Saturday, March 17, 2012

On My Mind

Every morning while I wait for the coffee to finish brewing, I sit on the couch with my phone in hand, only one eye opened and check the latest headlines in the news.  This morning I was saddened to see the name of the Army Staff Sergeant who supposedly went on the killing spree in Afghanistan.  Saddened because he has a family ... not only a Mom and a Dad, etc., but a wife and two small children.  I am the wife of a soldier.  I can only vaguely entertain the idea that I might have a notion of what his wife is going through.

I was fortunate this morning to get to chat via email a bit with Richard while drinking my coffee.  We talked a bit about this incident.  Well, okay, I mostly talked about it ... and then driving on the interstate today on the way to the Mall, I talked about it some more with my oldest daughter.  What I realized is that this incident is very heavy on my mind and heart because it really illustrates how separated those in the military are from those who are not connected to it in any way.  When I heard the Secretary of Defense, Leon Panetta, comment on this incident and I heard him repeat Sherman's famous phrase, "War is Hell," I couldn't help but shake my head.  Those words were what popped in my mind, too.  Yes, of course, this incident is absolutely shocking.  But really, we are at war ... war, and have been for 10 years ... longest in our history ...

I think it is time people accept that when a spouse of a soldier is away, it is not the same as the spouse of a businessman having to spend the weekend alone.  And I know, I know ... I probably either just lost half my audience or made smoke come out of their ears.  No, I am not wanting special attention because I am married to a soldier.  Nope, not at all.  And no, I am not saying that my life is "any harder than yours."  Uh uh, not saying that either.  I've learned a few things in life thus far and one of them is that life is never, should never, be a comparison game.  But what I am saying is that I hope that this incident can be at least used as a great wake up call to those who have forgotten that we are at war and that war has consequences.  Pray for your troops.  Seriously ... pray for your troops and pray for their families.  I have a short list of some troops I pray for on the left hand side of my blog.  I'm sure at least one of you has wondered why I don't delete names ... well, the truth is, is that we've done this enough for me to know that they'll probably go back by the time I delete their names, and more importantly, that they need prayers once they are home, too.  Please don't forget we are still at war and even where we technically are not, our deployed troops always run the risk of being in danger.  And I know we have drawn down and are continuing to do so, but please don't forget that the Veterans among you (and they are there!) have brought war home with them.  No, they are not all suffering from PTSD, but just remember ... it was war they went to, not a business trip to Chicago, and they went for you.  Bottom line, they went for you.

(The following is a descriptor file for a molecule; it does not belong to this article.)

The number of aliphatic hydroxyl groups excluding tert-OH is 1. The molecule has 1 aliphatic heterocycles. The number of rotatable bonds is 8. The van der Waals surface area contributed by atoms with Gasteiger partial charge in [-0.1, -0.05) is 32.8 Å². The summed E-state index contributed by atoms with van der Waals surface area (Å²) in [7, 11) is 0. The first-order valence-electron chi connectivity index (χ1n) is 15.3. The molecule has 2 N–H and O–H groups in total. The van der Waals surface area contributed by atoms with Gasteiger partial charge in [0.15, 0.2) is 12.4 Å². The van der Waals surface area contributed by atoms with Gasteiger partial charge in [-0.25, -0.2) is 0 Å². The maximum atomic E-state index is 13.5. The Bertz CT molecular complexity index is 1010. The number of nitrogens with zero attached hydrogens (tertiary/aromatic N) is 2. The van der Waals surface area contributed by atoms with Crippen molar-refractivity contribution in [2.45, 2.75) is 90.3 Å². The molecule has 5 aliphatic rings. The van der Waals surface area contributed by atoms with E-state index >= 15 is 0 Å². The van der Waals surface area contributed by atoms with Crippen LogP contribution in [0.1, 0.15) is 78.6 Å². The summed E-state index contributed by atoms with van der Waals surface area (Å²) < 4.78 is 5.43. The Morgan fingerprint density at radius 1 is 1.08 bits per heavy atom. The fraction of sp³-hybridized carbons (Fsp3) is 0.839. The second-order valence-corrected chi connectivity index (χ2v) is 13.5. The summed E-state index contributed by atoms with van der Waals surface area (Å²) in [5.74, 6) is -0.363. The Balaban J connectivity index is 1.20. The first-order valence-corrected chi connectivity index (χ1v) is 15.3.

I think what happened recently is just so, so sad.  But, unfortunately, it's not the first sad news I've been made aware of during the course of this war.

Until they all come home, I will not forget them.  And when they are all home, I will remember them still.

Prayer for Our Troops

"Lord, hold our troops
In your loving hands. 
Protect them as they protect us.
Bless them and their families
For the selfless acts they perform
For us in our time of need.
And give us peace. 
I ask this in the name of Jesus, 
Our Lord and Savior. Amen." 

from the Archdiocese For The Military Services, USA
*Richard had cut this little prayer out of a paper and had it laminated.  
I keep it stuck in the side of the frame of a picture that hangs above my computer.*


  1. War is hard. I feel bad for that guys family too. A tragedy all around.

    1. As a wife, mother, and Soldier, this one rips me right down the middle. There are two mothers here: one we have empathized with, and prayed for her, her children, and her warrior husband. The other, we also call to mind, because she lives in a perpetual war zone. She has probably lost a child before, if not to a bullet, to a disease. She must gasp for air, asking "Why?!God?!" even if she makes no outward shows of her grief. God, who sees even a sparrow fall (Luke 12, Matthew 10), surely sees and wants us to see these young ones who are wept for. One of the burdens of motherhood is that we can easily imagine our worst fears happening to our child. In moments like this, I am thankful for it, because it breeds compassion. Thanks be to God, who can gather up and hold the wounded from every side of this encounter, and even heal.